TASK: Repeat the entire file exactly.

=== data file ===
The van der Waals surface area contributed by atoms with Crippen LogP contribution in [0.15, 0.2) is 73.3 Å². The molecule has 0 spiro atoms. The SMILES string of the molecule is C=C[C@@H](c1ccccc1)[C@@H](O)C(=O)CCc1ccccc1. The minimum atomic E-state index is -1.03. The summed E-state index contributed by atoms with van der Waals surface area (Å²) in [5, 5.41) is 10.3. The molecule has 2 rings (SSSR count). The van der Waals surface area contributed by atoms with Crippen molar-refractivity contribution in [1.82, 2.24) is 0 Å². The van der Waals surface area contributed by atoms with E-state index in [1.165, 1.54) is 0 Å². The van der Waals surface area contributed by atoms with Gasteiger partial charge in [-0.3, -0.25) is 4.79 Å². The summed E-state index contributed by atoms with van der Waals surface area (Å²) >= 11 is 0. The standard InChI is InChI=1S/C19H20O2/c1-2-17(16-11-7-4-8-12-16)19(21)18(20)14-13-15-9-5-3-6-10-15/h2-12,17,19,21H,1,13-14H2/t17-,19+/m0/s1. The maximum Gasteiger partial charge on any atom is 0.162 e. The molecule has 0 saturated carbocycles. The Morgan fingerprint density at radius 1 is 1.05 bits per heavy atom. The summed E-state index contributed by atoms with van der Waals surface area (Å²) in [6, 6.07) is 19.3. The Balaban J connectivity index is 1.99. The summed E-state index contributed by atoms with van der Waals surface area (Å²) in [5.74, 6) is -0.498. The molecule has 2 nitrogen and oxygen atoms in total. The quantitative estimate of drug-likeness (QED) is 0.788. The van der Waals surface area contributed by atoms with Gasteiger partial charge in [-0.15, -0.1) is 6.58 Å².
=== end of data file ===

The van der Waals surface area contributed by atoms with Crippen LogP contribution in [0.15, 0.2) is 73.3 Å². The molecule has 0 spiro atoms. The SMILES string of the molecule is C=C[C@@H](c1ccccc1)[C@@H](O)C(=O)CCc1ccccc1. The minimum atomic E-state index is -1.03. The summed E-state index contributed by atoms with van der Waals surface area (Å²) in [5, 5.41) is 10.3. The molecule has 2 rings (SSSR count). The van der Waals surface area contributed by atoms with Crippen molar-refractivity contribution in [1.82, 2.24) is 0 Å². The van der Waals surface area contributed by atoms with E-state index in [1.165, 1.54) is 0 Å². The van der Waals surface area contributed by atoms with Gasteiger partial charge in [-0.3, -0.25) is 4.79 Å². The summed E-state index contributed by atoms with van der Waals surface area (Å²) >= 11 is 0. The standard InChI is InChI=1S/C19H20O2/c1-2-17(16-11-7-4-8-12-16)19(21)18(20)14-13-15-9-5-3-6-10-15/h2-12,17,19,21H,1,13-14H2/t17-,19+/m0/s1. The maximum Gasteiger partial charge on any atom is 0.162 e. The molecule has 0 saturated carbocycles. The Morgan fingerprint density at radius 1 is 1.05 bits per heavy atom. The summed E-state index contributed by atoms with van der Waals surface area (Å²) in [6, 6.07) is 19.3. The Balaban J connectivity index is 1.99. The summed E-state index contributed by atoms with van der Waals surface area (Å²) in [5.74, 6) is -0.498. The molecule has 2 nitrogen and oxygen atoms in total. The quantitative estimate of drug-likeness (QED) is 0.788. The van der Waals surface area contributed by atoms with Gasteiger partial charge in [-0.15, -0.1) is 6.58 Å².